Ptolmey’s work had massive influence on medieval Islamic scholars. In 1154, one of those scholars, Muhammad al-Idrisi, created the most accurate map for its time. The Tabula Rogeriana. Al-Idrisi’s achievement combined Ptolmey’s system with knowledge of the Far East, Africa, and the Indian Ocean gathered by explorers and merchants.

Information from explorers and merchants continued to play a crucial part in map-making, as the 15th century saw an explosion of exploration. One of the most significant innovations from this period is Gerard Mercator’s 1569 World Map, which used a cylindrical map projection to effectively ‘flatten’ the globe for nautical travel.

1569 Mercator World Map

(Gerard Mercator’s 1569 World Map. Image courtesy of ClassicSailor.)

Tools like telescopes, compasses, and sextants allowed for increased accuracy. These tools of surveying were put to good use on land, too. In 1912, Alfred Wegener used surveying tools to add proof to the theory of continental drift, which was eventually accepted half a century later.

The invention of the printing press pushed maps into the hands of more people than ever before. Following the Industrial Revolution, as middle classes rose and more people found more free time in their days, a spike in travelling as a hobby occurred. Map makers found demand shifting from ornate, often symbolic maps, to ones of a more utilitarian nature for use by common travelers.

World War I introduced aerial photography, which progressed through the following century into today’s world of satellite imagery, remote sensing, and LiDAR.

One of the biggest revolutions in the field was the ability to pick and choose what data to include on a given image. The first Geographic Information System (GIS) was created in Canada in 1962 by Roger Tomlinson and the Canada Land Inventory (CLI). This allowed for separation of information and attribute data, meaning more specialized visualizations. In 1973, first editions of large digitized maps made their entrance into the cartographic landscape.

Roger Tomlinson with a globe

(Image courtesy of ArcGIS.)

Throughout the centuries of progress, one thing remains true: maps are an abstraction of reality with some elements depicted more prominently than others. Today, as it was in the past, the cartographer’s job is to make sure it is done the most effective way possible.

Relief shading, which adds depth and dimension to maps, is just as important today as it was in the 17th century. Today, cartographers might use ESRI Toolsets instead of an ink pen, but the idea is the same. Modern cartographers make choices that help viewers of their maps understand climate change, shipping routes, special-interest hiking trails, and even make maps more accessible to individuals with color-blindness.

At East View Geospatial, our cartographic team is as busy as it has ever been, utilizing the latest and greatest mapping tools. Most recently, the team identified a gap in country map coverage for the country of Tanzania at 50K scale. Utilizing data from the Tanzania government and Maxar, as well as toolsets from ESRI, the cartographic team created 16 new map sheets, completing Tanzania’s map coverage for the first time in history. This entire project was executed remotely, without any EVG personnel having boots on the ground in Tanzania. The entire project would not have been possible without innovation in the cartographic space over the past centuries. To see how this project was executed, EVG created a brief StoryMap that breaks down the process. As a company, we are constantly pushing the boundaries to find new ways of sourcing data and executing the cartographic production process to bring the most authoritative maps to market.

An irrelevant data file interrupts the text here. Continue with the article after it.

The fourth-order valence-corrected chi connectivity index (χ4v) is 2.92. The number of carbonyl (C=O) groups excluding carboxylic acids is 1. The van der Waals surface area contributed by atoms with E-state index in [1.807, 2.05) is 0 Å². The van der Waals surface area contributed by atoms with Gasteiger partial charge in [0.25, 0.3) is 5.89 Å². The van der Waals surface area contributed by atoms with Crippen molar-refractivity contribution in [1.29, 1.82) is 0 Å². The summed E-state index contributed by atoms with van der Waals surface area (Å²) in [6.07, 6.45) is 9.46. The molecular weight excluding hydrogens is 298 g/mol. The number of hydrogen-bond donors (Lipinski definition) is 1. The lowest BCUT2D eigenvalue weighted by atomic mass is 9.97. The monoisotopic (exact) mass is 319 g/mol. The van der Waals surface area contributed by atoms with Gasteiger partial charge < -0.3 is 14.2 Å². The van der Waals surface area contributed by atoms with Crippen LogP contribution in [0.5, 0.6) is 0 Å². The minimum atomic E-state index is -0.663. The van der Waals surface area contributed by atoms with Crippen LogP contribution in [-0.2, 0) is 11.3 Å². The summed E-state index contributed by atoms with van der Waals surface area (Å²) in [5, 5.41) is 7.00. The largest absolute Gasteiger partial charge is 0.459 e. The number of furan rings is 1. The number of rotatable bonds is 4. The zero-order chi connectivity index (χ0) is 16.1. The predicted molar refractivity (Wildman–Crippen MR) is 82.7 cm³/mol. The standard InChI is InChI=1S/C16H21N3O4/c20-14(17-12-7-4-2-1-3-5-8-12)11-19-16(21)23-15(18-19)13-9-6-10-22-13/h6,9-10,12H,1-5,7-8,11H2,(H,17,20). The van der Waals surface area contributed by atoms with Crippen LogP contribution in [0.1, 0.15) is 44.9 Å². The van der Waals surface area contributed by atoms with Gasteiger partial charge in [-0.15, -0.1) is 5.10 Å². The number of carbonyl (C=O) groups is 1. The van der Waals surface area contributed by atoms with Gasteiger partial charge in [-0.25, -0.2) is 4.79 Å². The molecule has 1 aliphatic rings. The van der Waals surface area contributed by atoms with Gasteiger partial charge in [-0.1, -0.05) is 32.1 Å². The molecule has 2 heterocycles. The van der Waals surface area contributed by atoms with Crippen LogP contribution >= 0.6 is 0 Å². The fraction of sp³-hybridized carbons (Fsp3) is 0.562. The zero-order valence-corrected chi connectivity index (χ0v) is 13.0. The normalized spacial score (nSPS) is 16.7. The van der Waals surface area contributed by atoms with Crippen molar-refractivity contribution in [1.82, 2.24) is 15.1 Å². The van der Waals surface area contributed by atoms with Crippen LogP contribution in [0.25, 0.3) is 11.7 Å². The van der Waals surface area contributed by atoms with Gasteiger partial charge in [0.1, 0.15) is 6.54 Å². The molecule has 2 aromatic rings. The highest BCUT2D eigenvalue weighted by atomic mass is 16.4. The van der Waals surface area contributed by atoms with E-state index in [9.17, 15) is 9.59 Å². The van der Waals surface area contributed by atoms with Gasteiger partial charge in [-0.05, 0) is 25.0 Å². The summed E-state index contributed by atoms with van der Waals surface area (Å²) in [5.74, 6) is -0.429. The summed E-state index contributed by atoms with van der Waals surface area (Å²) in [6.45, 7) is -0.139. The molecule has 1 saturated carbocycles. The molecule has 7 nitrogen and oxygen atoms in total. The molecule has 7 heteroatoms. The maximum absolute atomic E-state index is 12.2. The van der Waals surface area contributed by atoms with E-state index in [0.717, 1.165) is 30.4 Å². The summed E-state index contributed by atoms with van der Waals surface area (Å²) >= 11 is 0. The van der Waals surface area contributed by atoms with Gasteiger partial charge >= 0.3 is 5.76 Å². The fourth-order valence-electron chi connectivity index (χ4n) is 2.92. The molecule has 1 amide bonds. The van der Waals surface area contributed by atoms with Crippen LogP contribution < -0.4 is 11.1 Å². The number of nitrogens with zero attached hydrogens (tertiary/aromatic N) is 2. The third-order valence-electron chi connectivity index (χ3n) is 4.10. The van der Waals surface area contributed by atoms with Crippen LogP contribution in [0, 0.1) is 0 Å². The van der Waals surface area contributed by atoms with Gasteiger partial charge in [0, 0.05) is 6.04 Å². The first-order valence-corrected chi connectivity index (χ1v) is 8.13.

The Rich History of Soviet Mapping

A Soviet topographic map of San Francisco, California

A Soviet map of Golden Gate Park in San Francisco, California.

Following World War II, the Soviet Union set out to map the entire world. The full story of how they did this remains untold, but the legacy of the maps they produced is clear; they are potentially the pinnacle of pre-satellite-era cartography, rich in both aesthetics and diverse data.

Scholars and researchers have used the maps to gain perspective of the USSR worldview. Some argue that the combination of topography with human infrastructure represents an attempt to synthesize the two and express a post-revolutionary worldview. From a more practical standpoint, the map’s content points to potential objectives; from invading (or defending) to understanding.

The maps feature topographic and geographic features, but the amount of auxiliary information they contain is astonishing. Widths of streets, sizes of buildings, and even construction materials and conditions of roadways are recorded in cities around the world. In mountainous regions like Afghanistan, maps include notes on times of year when snow clears from mountain passes. In other areas, maps note where to find edible vegetation and drinkable water. Some even feature the inclusion of military and research facilities that do not appear on official maps from the surveyed country.